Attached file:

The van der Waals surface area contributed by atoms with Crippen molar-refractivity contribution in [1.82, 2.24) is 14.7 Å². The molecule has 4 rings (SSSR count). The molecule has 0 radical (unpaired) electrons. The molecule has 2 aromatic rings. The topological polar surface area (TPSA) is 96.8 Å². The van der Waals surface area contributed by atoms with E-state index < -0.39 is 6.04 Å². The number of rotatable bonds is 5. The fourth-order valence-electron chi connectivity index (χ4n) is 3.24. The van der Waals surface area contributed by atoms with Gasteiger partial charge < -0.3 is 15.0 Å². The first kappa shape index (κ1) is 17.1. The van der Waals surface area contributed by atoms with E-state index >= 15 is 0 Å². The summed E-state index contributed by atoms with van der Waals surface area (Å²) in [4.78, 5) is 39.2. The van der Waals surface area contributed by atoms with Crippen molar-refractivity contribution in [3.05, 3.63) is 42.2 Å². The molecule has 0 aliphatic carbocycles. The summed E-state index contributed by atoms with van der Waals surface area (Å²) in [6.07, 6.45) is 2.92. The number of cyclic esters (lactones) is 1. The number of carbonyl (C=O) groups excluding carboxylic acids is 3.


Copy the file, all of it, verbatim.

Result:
The van der Waals surface area contributed by atoms with Crippen molar-refractivity contribution in [1.82, 2.24) is 14.7 Å². The molecule has 4 rings (SSSR count). The molecule has 0 radical (unpaired) electrons. The molecule has 2 aromatic rings. The topological polar surface area (TPSA) is 96.8 Å². The van der Waals surface area contributed by atoms with E-state index < -0.39 is 6.04 Å². The number of rotatable bonds is 5. The fourth-order valence-electron chi connectivity index (χ4n) is 3.24. The van der Waals surface area contributed by atoms with Gasteiger partial charge < -0.3 is 15.0 Å². The first kappa shape index (κ1) is 17.1. The van der Waals surface area contributed by atoms with E-state index >= 15 is 0 Å². The summed E-state index contributed by atoms with van der Waals surface area (Å²) in [4.78, 5) is 39.2. The van der Waals surface area contributed by atoms with Crippen molar-refractivity contribution in [3.05, 3.63) is 42.2 Å². The molecule has 0 aliphatic carbocycles. The summed E-state index contributed by atoms with van der Waals surface area (Å²) in [6.07, 6.45) is 2.92. The number of cyclic esters (lactones) is 1. The number of carbonyl (C=O) groups excluding carboxylic acids is 3.